Hong Kong and China stocks were trading higher at midday on Monday, with Chinese commercial banks lending support to the city’s benchmark Hang Seng Index at the start of what will be a news laden week. Investors will be keeping an eye out for the outcome from the US-China trade negotiations, and interest rate discussions at the US Federal Reserve this week.
At midday, the Hang Seng Index had risen by 0.42 per cent, or 115 points, to 27,684.23. Chinese banks and financial groups, such as China Construction Bank and Ping An, helped lead the gauge higher, as investors are hopeful following news that the People’s Bank of China, the country’s central bank, has launched central bank bills swaps that could be swapped for Chinese banks’ perpetual bonds.
“At the current level, the Hang Seng Index has risen to a four-month high. Where it will head in the short term will be driven by news flows expected from the US-China trade talks in Washington, and the Federal Open Market Committee’s decision on interest rate hikes,” said Linus Yip Sheung Chi, chief strategist for First Shanghai Securities based in Hong Kong.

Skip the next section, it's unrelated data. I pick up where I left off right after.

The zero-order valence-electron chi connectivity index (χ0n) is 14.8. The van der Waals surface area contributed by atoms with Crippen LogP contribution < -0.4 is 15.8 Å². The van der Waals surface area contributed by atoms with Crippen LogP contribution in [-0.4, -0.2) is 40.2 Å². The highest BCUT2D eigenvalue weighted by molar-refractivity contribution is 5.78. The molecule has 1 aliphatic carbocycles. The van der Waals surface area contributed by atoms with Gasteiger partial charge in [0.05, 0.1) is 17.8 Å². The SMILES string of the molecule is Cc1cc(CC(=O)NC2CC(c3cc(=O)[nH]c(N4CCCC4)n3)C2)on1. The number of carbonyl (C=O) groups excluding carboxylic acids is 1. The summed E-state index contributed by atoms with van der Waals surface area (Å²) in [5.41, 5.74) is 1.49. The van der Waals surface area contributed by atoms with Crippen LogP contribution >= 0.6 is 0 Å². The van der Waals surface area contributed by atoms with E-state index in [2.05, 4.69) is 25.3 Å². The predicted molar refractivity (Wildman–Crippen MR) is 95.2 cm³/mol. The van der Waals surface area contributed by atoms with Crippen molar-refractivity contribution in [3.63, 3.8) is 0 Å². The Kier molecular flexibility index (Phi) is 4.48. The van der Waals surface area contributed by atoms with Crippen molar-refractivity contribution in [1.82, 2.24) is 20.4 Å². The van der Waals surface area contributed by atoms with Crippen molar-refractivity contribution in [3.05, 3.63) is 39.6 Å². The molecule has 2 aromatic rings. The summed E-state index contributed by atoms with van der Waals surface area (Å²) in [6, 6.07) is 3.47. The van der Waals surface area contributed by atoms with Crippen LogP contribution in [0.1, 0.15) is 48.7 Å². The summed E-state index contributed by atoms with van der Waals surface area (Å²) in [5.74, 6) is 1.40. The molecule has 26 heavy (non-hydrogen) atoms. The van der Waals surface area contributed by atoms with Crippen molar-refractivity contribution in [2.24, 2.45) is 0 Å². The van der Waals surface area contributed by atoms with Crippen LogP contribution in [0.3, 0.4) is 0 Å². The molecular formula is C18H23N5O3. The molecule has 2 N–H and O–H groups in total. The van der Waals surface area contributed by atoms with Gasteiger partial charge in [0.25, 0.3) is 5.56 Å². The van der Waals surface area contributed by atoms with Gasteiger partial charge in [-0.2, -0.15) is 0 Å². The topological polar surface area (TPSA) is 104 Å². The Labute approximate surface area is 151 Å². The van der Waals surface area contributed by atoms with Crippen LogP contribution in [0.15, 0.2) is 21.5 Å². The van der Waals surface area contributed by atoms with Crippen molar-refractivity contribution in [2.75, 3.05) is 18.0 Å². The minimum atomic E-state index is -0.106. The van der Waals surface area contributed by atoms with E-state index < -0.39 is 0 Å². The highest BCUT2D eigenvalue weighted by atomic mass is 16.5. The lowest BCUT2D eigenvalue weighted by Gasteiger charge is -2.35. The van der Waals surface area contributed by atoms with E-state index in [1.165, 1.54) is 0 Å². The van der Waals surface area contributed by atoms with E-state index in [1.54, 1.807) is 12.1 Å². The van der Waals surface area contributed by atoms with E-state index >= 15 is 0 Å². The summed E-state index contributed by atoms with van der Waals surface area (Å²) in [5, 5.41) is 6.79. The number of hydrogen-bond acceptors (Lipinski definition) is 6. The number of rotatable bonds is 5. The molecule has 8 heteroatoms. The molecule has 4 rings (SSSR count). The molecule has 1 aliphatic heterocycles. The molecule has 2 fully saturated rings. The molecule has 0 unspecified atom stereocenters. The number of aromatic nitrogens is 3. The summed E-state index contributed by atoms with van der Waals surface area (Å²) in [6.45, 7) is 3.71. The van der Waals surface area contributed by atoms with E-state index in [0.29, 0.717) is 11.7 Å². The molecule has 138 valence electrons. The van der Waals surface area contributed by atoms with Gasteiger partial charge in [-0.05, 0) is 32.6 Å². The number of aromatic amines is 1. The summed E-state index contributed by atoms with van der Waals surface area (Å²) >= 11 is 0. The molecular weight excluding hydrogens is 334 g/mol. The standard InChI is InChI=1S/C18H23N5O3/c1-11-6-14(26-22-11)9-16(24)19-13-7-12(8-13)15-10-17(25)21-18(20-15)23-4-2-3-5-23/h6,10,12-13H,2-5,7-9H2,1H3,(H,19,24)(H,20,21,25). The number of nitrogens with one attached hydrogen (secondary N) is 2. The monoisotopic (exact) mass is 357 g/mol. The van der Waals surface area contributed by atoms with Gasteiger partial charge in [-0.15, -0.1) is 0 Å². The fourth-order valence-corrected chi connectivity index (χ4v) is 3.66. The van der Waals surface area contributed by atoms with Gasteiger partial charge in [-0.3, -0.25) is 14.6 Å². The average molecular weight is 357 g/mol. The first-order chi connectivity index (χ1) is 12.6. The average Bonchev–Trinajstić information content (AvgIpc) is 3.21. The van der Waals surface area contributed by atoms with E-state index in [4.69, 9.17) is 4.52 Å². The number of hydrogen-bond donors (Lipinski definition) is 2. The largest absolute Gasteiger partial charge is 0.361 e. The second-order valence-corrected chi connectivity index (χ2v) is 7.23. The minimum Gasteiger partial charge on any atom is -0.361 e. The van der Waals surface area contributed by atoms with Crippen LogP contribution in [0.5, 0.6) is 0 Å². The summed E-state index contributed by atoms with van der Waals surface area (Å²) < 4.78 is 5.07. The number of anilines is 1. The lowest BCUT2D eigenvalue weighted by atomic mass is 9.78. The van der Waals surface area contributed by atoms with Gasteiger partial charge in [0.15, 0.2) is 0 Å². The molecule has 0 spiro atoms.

Last week, the PBOC said it would launch the bills swap for dealers engaged in open-market operations, allowing them to swap perpetual bonds issued by Chinese banks for the bills. The move is expected to bolster liquidity for perpetual bonds, and is viewed as encouraging more bond issuances by banks.
Chinese banks have since the beginning of the year been allowed to issue perpetual bonds as a way of improving their capital adequacy ratios, a move that is expected to help them boost lending and support for the real economy.
By the lunch break, China Construction Bank had risen by 1.17 per cent to HK$6.9, while Ping An had risen by 1.36 per cent to HK$74.4.
The spotlight this week will also be on the US-China trade talks, as Vice-Premier Liu He flies to Washington to bring both sides back to the negotiating table. Increasingly, market participants are expecting a deal to emerge in the short term, as the March 1 deadline – when the ongoing 90-day truce expires – approaches.
Some market watchers are also waiting to see if the two sides can reach an agreement on the removal of the additional tariffs that are already in place since mid-2018.
All major indices were trending higher in mainland China. The benchmark Shanghai Composite Index has edged up 0.32 per cent, or 8.42 points, to 2,610.14; the Shenzhen Component Index has risen by 0.58 per cent, or 43.66 points, to 7639.11; and the CSI 300 has risen by 0.52 per cent, or 16.6 points, to 3201.07.
Also on Monday morning, China’s National Statistics Bureau released industrial profit figures that show a 1.9 per cent decline in December 2018, a second straight month of declines, as economic growth slows and manufacturing output growth remains under pressure.
Market watchers said investors will remain vigilant this week, with China’s January purchasing managers’ index due on Thursday. This number will indicate which way the world’s second-largest economy is heading.